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Lot 282. An extremely rare large cloisonné enamel tripod incense burner and cover, Ming dynasty, Wanli period (1573-1619). Height 16¼ in., 41.5cmEstimate: 60,000 - 80,000 USD. © Sothebys.

the perimeter of the cover with irregularly spaced indentations (2).

ProvenanceCollection of General Charles H.T. Collis (1838-1902), and thence by descent. 

Note: It is extremely rare to find a late Ming cloisonné enamel incense burner of this large size and quality. The vibrant design of blue dragons confronting across a stylized red shou character is successfully rendered in brilliant cloisonné enamels.

The iconography of dragons confronting across a shou character is found on a select group of imperial Wanli reign-marked enamel incense burners of fang ding form. See an example from the McLaren collection, sold in our London rooms, 16th June 1999, lot 720, another from the collection of Sir Basil Gould, sold at Bonhams London, 5th November 2007, lot 98, and one in the collection of the Palace Museum, Beijing, illustrated in Metal-Bodied Enamel Ware: The Complete Collection of Treasures of the Palace Museum, Hong Kong, 2002, pl.51, where the original Wanli mark has been replaced by a Jingtai mark.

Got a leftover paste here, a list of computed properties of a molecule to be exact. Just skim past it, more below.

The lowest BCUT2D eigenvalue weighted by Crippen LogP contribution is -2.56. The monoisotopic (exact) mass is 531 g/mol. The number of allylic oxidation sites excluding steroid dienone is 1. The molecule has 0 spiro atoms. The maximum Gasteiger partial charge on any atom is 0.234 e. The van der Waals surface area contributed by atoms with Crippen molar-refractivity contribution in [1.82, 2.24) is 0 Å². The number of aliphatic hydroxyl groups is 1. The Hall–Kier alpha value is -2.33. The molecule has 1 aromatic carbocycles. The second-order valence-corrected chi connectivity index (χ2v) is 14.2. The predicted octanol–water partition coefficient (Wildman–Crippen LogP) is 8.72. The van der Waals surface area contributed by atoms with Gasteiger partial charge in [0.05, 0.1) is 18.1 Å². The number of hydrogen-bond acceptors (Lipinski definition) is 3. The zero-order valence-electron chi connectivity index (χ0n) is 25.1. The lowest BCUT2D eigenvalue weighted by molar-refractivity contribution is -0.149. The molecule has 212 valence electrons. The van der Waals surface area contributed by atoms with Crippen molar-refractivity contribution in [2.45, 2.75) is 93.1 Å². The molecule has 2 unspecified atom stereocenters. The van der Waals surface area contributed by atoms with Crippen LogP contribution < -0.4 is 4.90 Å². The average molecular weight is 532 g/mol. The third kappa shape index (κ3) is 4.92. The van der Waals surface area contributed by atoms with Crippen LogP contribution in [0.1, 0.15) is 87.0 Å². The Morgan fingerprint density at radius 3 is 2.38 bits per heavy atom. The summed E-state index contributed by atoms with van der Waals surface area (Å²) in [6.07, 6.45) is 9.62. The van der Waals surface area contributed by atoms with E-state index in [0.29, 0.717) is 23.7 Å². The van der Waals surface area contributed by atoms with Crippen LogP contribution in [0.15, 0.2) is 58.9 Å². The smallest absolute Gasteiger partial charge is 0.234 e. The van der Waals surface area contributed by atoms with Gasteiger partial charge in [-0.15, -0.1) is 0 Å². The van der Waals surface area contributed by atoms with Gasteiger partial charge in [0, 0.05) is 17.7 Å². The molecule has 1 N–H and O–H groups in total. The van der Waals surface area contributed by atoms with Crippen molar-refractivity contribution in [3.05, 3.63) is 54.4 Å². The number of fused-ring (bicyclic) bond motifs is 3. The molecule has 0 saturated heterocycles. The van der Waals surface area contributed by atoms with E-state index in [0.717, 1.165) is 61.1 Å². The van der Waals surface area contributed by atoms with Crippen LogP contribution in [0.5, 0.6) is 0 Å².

The precision of placement of the circular notches on the perimeter of the cover of the current incense burner appears to be deliberate, and seems to correspond closely to 14 of the 28 Lunar Mansions (xiu) of the ancient Chinese star chart (see Joseph Needham, Science and Civilisation in China, Cambridge, 1959, vol. 3, astronomy table 24). Appearing from around the late Zhou (c. 1047-256BC) or early Han (206BC-AD220) period, the 28 xiu had been used for interpreting celestial and terrestrial events for dynasties. During the Jiajing reign (1522-66), a large-scale renovation was carried out at the observatory of the Ming court, which is still standing today and is now called the Beijing Ancient Observatory. According to the Ming records, a wind pole with 28 hoops symbolizing the 28 xiu was installed there in the second year of Jiajing (1523), demonstrating the great importance of the Lunar Mansions at that time. 

General Charles H.T. Collis (1838-1902) joined the 18th Pennsylvania Infantry Regiment at the start of the Civil War and later led the Zouaves d'Afrique, a special duty company of hand-picked men modeled after the elite Algerian troops of the French Army, to fight in several major battles including the Battle of Fredericksburg, for which he later received the Medal of Honor. Following the war, Collis practiced law, becoming an Assistant City Solicitor in Philadelphia. He is buried at the National Cemetery at Gettysburg, where he is honored by a monument.

Sotheby's. Important Chinese Art, New York, 23 March 2022